I have come to hate the theaters. In my setup..I get consistant presentation...my sound system blows even the most recent theaters in my area away! Plus..I have the bass shakers for added "Oomph"! I choose who I sit next to..and know they won't pick their nose..have their minor children watching "Quills" while crying or throwing a tantrum...are quiet while the movie is running...and practice modern hygene!

There was a post on this board a while ago about a hydralic system tied to a DVD Rom that would synch with a movie to lift and shake the seats or seating platform in your home. What theater does THAT!!!!

I LONG for the day when true HDTV is available in my home...and I can get a near to film quality in The ScootPlex2000 as possible. In the meantime..the trade off is more than worth it to me.

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[Edited last by Scooter on August 12, 2001 at 11:13 AM]

#11 of 147 OFFLINE   Tom Ryan

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Posted August 12 2001 - 05:41 AM

I guess nobody knows about this anymore, but when it comes to film there is such a thing as "flow". A film is an experience, and when you see it (at least at first), it's not something to be dissected, paused, backed up, yelled at, etc. You sit, you watch, you leave. That's it. As for all the distractions that the majority of people around here whine about, I just don't see it. At most I've experienced minor annoyances at a theater, notably at a recent screening of Rush Hour 2 where a certain young man kept yelling in ecstasy every time Zhang Ziyi appeared on the screen. But there's a thing called coping, and patience. The film experience will always beat home theater, hands down.

-Tom

#12 of 147 OFFLINE   Jeff(R)

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Posted August 12 2001 - 06:08 AM

IMHO, seeing a film in a theater not only offers an unequaled immersive experience, due to the size of the screen, but also, many times the collectively shared emotional and visual experience that occurs when you are with so many other people can be an exciting component and can't be equaled at home. (I know others will disagree, but being around other people isn't always disturbing or distracting.)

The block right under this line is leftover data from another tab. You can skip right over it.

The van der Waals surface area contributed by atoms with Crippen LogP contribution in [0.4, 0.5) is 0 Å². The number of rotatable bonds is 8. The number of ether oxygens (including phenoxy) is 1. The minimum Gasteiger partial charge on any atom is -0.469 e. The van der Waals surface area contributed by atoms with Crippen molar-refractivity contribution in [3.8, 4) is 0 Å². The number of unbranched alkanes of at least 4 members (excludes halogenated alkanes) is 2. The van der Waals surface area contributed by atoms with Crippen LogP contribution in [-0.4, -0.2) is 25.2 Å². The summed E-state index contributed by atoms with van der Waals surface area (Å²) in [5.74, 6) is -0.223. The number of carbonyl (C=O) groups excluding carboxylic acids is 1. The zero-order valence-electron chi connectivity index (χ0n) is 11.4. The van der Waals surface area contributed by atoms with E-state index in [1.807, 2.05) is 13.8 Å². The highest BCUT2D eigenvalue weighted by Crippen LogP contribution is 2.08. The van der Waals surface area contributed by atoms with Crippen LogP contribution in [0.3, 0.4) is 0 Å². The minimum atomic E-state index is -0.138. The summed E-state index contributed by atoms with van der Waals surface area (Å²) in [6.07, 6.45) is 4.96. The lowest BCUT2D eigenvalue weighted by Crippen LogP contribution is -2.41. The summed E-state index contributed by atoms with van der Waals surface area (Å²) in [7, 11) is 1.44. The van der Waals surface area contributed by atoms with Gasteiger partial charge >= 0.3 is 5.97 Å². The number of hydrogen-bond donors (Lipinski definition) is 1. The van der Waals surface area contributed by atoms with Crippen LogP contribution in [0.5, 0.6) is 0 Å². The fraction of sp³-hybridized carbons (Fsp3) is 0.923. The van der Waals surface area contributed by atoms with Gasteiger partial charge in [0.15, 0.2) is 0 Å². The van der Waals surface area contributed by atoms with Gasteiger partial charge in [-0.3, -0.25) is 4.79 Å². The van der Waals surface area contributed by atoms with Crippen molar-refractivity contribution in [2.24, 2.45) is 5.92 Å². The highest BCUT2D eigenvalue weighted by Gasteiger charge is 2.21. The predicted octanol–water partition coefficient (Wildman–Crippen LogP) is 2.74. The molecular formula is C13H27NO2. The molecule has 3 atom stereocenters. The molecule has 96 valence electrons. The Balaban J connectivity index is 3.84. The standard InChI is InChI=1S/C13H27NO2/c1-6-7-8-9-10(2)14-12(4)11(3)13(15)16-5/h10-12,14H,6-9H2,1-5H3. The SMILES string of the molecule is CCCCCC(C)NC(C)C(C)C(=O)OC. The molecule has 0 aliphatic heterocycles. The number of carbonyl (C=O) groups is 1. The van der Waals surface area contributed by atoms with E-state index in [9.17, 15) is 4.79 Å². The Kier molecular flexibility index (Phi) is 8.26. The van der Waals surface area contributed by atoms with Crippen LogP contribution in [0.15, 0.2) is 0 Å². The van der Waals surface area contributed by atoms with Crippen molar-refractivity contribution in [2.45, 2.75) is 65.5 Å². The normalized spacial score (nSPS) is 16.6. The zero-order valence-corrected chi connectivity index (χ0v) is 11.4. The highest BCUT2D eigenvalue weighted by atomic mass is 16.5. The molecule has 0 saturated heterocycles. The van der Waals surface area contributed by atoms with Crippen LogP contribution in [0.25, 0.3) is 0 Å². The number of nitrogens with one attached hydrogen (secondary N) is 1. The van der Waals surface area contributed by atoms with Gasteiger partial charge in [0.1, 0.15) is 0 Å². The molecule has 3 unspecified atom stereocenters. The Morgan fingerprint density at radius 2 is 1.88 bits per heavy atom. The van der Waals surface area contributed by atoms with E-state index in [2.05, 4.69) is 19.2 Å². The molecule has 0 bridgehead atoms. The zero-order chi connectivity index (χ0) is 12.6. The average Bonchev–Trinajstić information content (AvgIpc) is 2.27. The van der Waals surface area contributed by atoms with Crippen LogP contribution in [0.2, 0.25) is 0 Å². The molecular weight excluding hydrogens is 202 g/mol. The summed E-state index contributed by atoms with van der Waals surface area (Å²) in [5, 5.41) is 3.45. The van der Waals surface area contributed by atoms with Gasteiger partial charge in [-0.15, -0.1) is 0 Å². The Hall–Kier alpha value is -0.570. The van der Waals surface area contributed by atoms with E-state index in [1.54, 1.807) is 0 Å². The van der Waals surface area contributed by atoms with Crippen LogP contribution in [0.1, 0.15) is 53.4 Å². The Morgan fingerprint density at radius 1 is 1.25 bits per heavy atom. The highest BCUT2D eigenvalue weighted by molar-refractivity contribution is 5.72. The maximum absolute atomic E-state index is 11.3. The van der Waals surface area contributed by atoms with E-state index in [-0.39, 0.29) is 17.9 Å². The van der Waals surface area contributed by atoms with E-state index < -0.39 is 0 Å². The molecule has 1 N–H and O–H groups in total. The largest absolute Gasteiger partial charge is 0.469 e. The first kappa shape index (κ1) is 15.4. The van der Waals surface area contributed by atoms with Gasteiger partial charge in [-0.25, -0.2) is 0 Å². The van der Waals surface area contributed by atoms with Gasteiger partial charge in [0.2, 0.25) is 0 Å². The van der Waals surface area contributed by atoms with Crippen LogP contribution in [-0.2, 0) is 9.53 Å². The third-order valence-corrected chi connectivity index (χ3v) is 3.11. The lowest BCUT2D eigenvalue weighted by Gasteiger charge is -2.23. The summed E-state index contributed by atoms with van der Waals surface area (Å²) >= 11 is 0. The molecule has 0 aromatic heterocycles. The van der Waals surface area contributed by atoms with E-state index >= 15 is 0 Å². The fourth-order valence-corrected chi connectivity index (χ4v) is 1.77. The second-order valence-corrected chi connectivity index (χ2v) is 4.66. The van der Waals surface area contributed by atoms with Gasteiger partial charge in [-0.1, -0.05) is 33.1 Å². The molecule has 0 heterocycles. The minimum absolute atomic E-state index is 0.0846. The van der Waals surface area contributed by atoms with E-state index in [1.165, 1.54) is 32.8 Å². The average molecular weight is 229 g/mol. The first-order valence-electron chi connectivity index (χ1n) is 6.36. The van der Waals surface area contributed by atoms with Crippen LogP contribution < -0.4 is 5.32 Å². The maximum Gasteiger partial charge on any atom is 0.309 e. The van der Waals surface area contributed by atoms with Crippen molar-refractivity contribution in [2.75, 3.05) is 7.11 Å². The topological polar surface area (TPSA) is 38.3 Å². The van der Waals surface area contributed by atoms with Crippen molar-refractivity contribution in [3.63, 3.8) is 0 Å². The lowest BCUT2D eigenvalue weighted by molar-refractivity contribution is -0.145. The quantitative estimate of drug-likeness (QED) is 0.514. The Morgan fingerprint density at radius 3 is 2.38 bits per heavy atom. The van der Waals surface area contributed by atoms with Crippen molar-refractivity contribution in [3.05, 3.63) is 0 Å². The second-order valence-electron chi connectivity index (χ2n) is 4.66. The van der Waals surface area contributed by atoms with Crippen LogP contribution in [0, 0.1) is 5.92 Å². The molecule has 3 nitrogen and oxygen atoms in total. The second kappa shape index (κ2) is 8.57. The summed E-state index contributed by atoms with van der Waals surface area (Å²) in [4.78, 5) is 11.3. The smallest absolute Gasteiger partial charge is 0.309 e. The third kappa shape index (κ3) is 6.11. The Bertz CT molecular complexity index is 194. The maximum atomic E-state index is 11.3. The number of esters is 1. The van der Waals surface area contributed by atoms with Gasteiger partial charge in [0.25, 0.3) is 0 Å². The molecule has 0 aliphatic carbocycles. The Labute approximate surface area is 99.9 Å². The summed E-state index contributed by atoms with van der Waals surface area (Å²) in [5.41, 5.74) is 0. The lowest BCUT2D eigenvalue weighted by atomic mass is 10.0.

Jeff



#13 of 147 OFFLINE   Barry_B_B

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Posted August 12 2001 - 07:18 AM

My last two ventures to a theater made me appreciate my home setup so much more. Took my son to see Final Fantasy at a place that boasted on their "THX Dolby Digital" sound system. Once the film started, the sound WAS awesome. After a few minutes, they had the film focused. We were just starting to get into the movie when the stereotypical group of teens (don't they always sit next to you) showed up and proceeded to let everyone know how THEY would act in this animated film, right up to the end. Can't wait for the DVD so I can actually see this movie.

Next went to see The Score at a "club cinema"; higher admission ($12.50 each) brings you smaller setting (70 seats)THX certified sound, over 21 years of age only Posted Image plush leather seating along with enhanced snacks and adult refreshment if desired. It was clean and comfortable, but the sound just wasn't what I was expecting, especially bass. Maybe it was just the movie. The seats were ok to me at 6'1" but my 5'2" girlfriend found them uncomfortable. At movie's end neither one of us were completely satisfied with the experience.

My girlfriend still prefers theaters, but its rare for me to go to a first run opening. I like being able to adjust sound and picture, serve real food and good(real)buttered popcorn, and everything else others have posted on the advantages of the home theater.

#14 of 147 OFFLINE   HalS

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Posted August 12 2001 - 07:19 AM

quote:
I guess nobody knows about this anymore, but when it comes to film there is such a thing as "flow". A film is an experience, and when you see it (at least at first), it's not something to be dissected, paused, backed up, yelled at, etc. [/quote]

I completely agree.

quote:
IMHO, seeing a film in a theater not only offers an unequaled immersive experience, due to the size of the screen, but also, many times the collectively shared emotional and visual experience that occurs when you are with so many other people can be an exciting component and can't be equaled at home. (I know others will disagree, but being around other people isn't always disturbing or distracting.)[/quote]

Again, I totally agree. There is no doubt that larger audiences sharing the film collectively equals a better experience. That has been proven to be especially true for comedy. Sometimes I read the posts here and wonder whether many of the people are not more fans of technology than the art of film (not that there would be anything wrong with that).

Now I can understand the viewpoints of people who live outside a major city because in my travels I have seen films and been horrified by the average theater. And yes, I'm very fortunate in LA to see films in the top theaters in the country. But as much as I like home theater, there is no comparison to the experience you have at home to going to a even a decent theater and experiencing the film.

[Edited last by HalS on August 12, 2001 at 02:20 PM]

#15 of 147 OFFLINE   LARUE

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Posted August 12 2001 - 07:50 AM